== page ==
N = Y x 10000 / 3A (Asaduzzman et al. 2010)
Where, N = number of benthic organisms (number m-2); Y = total number of benthic organisms counted in 3 samples; A = area of Ekman dredge (cm2).

Study of the biomass of periphyton: From each pond, three poles were selected randomly and two 2x2 cm samples of periphyton were taken at three depths (25, 50 and 75 cm below the water surface) per pole on a monthly basis starting after 15 days of substrate installation. Half of the 2x2 cm samples from three poles and three depths per pond per sampling day were pooled for dry matter (DM), ash and ash free dry matter (AFDM) analysis. The other half of the 2x2 pooled samples from three poles and three depths per pond per sampling day were used to determine chlorophyll a concentration following standard methods (APHA 1992).

Harvesting of prawn and estimation of yield parameters: Prawns were harvested after draining the ponds. Individual length (wooden measuring board; precision 0.1cm) and individual weight (Denver-xp-3000; precision=0.1 g) were recorded. Specific growth rate (SGR), feed conversion ratio (FCR) and net yields were calculated as follows:
SGR (% bw day-1) = [(ln final weight – ln initial weight) x 100]/ Culture periods (days)
FCR = Feed applied (dry weight) /Live weight gain
Net yield = Total biomass at harvest – Total biomass at stocking

Statistical analysis: Independent samples T-Test was performed for comparing water quality parameters, plankton, benthic macorinvertibrates data, and growth and production of prawn between the treatments. Survival and percent data were analyzed using arcsine-transformed data, but percent values were reported. Temporal effects of periphyton data in T2 were analyzed using one-way ANOVA based on Duncan’s Test. The assumptions of normal distribution and homogeneity of variances were checked before analysis. All statistical tests were carried out at a 5% significance level using SPSS (Statistical Package for Social Science) version 11.5.
[Top] [Table of contents]
Results and discussions
 

Water quality parameters: In fish culture, water quality is usually defined as the suitability of water for the survival and growth of fish. Mean values of water quality parameters did not differ significantly (P>0.05) between two treatments (Table 2).

Table 2: Mean(±SE) values of measured water quality parameters
Mean(±SE) values of measured water quality parameters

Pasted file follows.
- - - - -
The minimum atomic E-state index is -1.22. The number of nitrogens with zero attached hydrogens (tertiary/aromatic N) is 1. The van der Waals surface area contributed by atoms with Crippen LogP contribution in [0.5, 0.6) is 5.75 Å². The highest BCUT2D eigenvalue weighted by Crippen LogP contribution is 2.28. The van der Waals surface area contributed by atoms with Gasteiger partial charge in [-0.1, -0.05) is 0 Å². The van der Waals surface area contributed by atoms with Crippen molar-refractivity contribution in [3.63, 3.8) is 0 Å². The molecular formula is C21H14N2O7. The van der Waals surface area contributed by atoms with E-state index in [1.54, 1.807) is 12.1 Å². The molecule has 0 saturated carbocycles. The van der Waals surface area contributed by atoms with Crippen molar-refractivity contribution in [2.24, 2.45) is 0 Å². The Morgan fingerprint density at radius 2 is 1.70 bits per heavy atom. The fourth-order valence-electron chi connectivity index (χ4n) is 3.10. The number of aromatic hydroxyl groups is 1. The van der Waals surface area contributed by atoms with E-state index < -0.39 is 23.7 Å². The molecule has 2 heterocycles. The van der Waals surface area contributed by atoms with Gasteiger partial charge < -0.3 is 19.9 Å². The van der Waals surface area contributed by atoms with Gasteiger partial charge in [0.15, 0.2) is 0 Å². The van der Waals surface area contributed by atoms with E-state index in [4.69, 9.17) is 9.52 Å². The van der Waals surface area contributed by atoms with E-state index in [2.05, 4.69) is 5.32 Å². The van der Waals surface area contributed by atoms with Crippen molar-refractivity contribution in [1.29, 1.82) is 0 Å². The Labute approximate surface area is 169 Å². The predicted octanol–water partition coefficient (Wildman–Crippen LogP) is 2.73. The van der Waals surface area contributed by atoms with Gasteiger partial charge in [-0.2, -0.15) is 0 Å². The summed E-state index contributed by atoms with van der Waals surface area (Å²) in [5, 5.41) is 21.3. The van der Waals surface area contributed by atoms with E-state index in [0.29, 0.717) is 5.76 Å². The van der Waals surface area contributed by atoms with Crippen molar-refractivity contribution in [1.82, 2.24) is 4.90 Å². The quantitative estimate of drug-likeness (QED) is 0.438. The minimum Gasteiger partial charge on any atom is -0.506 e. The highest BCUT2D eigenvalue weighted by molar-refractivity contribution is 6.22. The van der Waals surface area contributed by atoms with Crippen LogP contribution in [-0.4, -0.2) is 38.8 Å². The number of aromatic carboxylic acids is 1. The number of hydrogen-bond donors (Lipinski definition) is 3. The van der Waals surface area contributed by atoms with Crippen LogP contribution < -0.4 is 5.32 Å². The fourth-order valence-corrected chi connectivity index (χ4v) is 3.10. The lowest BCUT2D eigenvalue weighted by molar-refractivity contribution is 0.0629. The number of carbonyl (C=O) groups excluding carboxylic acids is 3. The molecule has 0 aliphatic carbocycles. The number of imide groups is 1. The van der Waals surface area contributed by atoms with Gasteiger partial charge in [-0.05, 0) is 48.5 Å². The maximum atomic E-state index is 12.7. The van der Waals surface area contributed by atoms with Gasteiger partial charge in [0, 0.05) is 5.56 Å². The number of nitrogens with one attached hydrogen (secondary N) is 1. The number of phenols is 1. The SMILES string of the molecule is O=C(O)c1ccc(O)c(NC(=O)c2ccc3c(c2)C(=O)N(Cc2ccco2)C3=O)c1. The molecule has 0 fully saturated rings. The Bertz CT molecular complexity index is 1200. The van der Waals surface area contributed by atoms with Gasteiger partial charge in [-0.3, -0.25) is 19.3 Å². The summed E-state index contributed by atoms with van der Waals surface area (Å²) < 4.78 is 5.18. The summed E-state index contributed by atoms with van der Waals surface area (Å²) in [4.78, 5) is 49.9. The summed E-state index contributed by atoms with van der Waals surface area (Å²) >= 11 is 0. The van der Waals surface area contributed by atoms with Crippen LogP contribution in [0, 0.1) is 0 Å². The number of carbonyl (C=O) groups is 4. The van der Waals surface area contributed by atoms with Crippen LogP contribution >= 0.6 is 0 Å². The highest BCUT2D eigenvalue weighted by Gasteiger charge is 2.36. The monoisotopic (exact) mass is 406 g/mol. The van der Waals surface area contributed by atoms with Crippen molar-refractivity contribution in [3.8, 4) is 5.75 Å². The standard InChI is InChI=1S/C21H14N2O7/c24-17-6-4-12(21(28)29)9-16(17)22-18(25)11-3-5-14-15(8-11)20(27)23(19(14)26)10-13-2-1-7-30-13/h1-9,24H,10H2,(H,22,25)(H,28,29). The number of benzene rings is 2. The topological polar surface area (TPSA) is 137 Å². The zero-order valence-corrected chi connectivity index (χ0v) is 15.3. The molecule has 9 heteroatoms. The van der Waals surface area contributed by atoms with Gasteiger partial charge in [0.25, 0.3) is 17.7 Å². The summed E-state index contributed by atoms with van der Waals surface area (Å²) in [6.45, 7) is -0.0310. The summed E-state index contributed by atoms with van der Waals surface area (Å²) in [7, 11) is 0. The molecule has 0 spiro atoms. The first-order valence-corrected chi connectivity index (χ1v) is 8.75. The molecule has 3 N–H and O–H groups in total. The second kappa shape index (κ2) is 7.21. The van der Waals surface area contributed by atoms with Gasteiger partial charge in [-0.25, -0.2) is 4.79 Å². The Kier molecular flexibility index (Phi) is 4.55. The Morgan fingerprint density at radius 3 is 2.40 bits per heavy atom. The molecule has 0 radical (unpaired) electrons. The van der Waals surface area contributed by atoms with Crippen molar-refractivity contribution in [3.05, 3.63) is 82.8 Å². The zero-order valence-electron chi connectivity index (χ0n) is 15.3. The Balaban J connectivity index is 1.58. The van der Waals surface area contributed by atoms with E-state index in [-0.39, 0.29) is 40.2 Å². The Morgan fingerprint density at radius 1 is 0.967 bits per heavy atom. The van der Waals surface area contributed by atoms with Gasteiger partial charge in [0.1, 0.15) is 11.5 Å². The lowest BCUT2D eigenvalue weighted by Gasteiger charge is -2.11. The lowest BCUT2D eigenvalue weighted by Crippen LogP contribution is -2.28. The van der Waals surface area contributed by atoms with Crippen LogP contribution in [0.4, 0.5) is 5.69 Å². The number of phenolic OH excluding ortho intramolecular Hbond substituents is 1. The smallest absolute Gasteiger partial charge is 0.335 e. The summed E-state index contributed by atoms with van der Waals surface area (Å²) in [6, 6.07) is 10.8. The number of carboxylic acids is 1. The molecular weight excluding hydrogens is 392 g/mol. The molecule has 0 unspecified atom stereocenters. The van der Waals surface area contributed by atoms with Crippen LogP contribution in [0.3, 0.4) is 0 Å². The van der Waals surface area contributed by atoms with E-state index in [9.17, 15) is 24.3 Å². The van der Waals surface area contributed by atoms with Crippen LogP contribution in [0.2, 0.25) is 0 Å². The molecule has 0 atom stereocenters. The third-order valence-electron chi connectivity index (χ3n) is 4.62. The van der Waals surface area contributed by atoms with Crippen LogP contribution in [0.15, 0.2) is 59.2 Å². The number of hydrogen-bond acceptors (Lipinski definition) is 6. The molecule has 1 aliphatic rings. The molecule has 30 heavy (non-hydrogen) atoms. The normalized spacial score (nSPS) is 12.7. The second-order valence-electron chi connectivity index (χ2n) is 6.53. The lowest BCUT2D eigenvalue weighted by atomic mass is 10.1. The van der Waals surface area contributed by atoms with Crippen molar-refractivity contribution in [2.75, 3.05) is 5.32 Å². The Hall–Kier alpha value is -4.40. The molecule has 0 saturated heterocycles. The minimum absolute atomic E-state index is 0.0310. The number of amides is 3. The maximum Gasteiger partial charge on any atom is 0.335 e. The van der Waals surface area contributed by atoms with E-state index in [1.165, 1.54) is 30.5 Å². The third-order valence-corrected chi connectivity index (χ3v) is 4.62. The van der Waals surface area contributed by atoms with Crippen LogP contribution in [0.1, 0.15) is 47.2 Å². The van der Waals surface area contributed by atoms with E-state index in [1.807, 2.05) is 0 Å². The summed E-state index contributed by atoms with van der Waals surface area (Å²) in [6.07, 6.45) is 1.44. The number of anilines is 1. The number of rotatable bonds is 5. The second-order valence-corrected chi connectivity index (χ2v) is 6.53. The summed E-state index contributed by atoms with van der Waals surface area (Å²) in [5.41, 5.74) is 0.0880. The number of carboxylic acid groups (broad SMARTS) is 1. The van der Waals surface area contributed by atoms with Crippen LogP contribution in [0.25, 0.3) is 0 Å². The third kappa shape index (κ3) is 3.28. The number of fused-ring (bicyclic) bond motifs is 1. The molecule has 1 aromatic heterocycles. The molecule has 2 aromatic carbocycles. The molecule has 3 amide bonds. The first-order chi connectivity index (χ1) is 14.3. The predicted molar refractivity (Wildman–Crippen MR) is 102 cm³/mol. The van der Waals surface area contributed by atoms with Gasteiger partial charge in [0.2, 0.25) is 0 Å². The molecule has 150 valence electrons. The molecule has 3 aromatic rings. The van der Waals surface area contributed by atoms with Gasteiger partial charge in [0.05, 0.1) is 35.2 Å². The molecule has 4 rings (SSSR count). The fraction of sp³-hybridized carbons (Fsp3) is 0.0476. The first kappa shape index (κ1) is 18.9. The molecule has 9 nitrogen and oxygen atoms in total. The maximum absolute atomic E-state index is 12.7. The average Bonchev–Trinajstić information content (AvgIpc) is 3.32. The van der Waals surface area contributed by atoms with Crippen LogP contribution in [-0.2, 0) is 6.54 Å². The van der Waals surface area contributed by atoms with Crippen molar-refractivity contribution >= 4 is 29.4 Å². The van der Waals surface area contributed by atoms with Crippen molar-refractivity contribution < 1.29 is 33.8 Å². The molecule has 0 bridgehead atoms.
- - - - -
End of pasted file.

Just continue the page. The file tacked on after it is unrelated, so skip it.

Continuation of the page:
The mean values of water temperature were more or less close to the 27°C in each treatment. The recommended suitable range of temperature for prawn culture is 21.9°C to 33.5°C (Fair and Foftner 1981). Water transparency indicating sestonic food abundance found to be ranged from 23 to 61 cm in two treatments which were more or less similar with the findings of Kohinoor et al. (2001) and Uddin (2002) who recorded values ranging from 15 to 58 cm and 11 to 63.5 cm. The ranges of dissolved oxygen concentration (2.30 to 9.20 mgl-1) in two treatments exceeded the upper limit of the findings of Haque et al. (2013) who recorded DO concentration 1.60 to 8.60 mgl-1. Wulff (1982) reported that juveniles of freshwater prawn could tolerate minimum oxygen levels of 1.0 to 1.5 mgl-1 and suggested not to allow the prawns at such levels for long time. The mean values of pH were 7.37±0.05 and 7.28±0.04 in treatments T1 and T2, respectively which was more or less similar to the findings of Boyd and Zimmermann (2000), who reported that the ideal environment for nursing of prawn post-larvae should have pH values of 7 to 8.5. It is also reported that pH ranged from 6.8 to 8.4 is suitable for M. rosenbergii culture (Hossain et al. 2000). Water bodies having total alkalinity 40 ppm or more are considered more productive than water bodies of lower alkalinity (Mairs 1966). According to Boyd (1982) total alkalinity should be more than 20 ppm in fertilized ponds. Total alkalinity in the present study ranged from 74.00 to 120.00 mgl-1 in both treatments, indicating a suitable range for prawn culture. The mean(±SE) values of chlorophyll a were more or less identical to the findings of Haque et al. (2013) but were lower compared to the findings of other authors in this region (Rahman et al. 2010, Kunda et al. 2008) might be due to lower values of total nitrogen limiting the algal biomass (Maclean et al. 1994). The values of NH3-N in treatment T1 and T2 were 0.08 to 1.03 mgl-1 and 0.01 to 0.56 mgl-1 which are more or less similar to Rahman (2005) and Asaduzzaman et al. (2006) who recorded ammonia-nitrogen value ranged from 0.01 to 0.82 and 0.203 to 0.569 mgl-1, respectively. The ranges of NO3-N were found to vary from 0.010 to 0.06 mgl-1 and 0.020 to 0.06 mgl-1 in T1 and T2 treatments, respectively which are more or less similar to the finding of Asaduzzaman (2005) and Haque et al. (2013). The mean(±SE) values of NO2-N concentration were 0.004±0.005 mgl-1 and 0.003±0.005 mgl-1 in T1 and T2 treatments, respectively which are comparable to the findings of Haque et al. (2013) and Wahab et al. (1995). Phosphate-phosphorous (mgl-1) were found to vary from 0.17 to 0.89 mgl-1 and 0.13 to 0.59 mgl-1 during the experiment in T1 and T2 treatments, respectively which are more or less agree with the findings of Wahab et al. (1995), Uddin (2002) and Alim (2005) who recorded phosphate-phosphorus values ranging from 0.09 to 5.2 mgl-1, 0.03 to 4.46 mgl-1 and 0 to 1.80 mgl-1, respectively. The concentration of chlorophyll a was found to vary from 7.14-82.85 µgl-1 to 11.90-43.70 µgl-1 during the experiment in T1 and T2 treatments, respectively which were more or less similar to Hasan (1998) and Paul (1998) who found chlorophyll a in pond waters ranged from 10 to 200 µgl-1.